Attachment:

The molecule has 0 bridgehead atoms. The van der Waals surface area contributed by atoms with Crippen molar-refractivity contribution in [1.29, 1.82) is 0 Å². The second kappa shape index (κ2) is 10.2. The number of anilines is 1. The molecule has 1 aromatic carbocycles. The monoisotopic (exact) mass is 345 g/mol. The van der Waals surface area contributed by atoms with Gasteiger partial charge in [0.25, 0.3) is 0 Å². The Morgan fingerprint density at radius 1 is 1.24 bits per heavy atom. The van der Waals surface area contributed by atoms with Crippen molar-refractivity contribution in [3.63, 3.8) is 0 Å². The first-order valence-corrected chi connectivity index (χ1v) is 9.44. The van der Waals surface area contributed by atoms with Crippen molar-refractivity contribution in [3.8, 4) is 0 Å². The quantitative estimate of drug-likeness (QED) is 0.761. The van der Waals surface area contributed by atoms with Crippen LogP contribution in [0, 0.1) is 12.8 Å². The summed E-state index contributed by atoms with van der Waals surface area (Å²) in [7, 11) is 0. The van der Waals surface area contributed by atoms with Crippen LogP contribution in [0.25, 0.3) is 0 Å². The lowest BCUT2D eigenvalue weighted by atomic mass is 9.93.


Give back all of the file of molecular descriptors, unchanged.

The molecule has 0 bridgehead atoms. The van der Waals surface area contributed by atoms with Crippen molar-refractivity contribution in [1.29, 1.82) is 0 Å². The second kappa shape index (κ2) is 10.2. The number of anilines is 1. The molecule has 1 aromatic carbocycles. The monoisotopic (exact) mass is 345 g/mol. The van der Waals surface area contributed by atoms with Gasteiger partial charge in [0.25, 0.3) is 0 Å². The Morgan fingerprint density at radius 1 is 1.24 bits per heavy atom. The van der Waals surface area contributed by atoms with Crippen molar-refractivity contribution in [3.63, 3.8) is 0 Å². The first-order valence-corrected chi connectivity index (χ1v) is 9.44. The van der Waals surface area contributed by atoms with Crippen molar-refractivity contribution in [3.8, 4) is 0 Å². The quantitative estimate of drug-likeness (QED) is 0.761. The van der Waals surface area contributed by atoms with Crippen LogP contribution in [0, 0.1) is 12.8 Å². The summed E-state index contributed by atoms with van der Waals surface area (Å²) in [7, 11) is 0. The van der Waals surface area contributed by atoms with Crippen LogP contribution in [0.25, 0.3) is 0 Å². The lowest BCUT2D eigenvalue weighted by atomic mass is 9.93.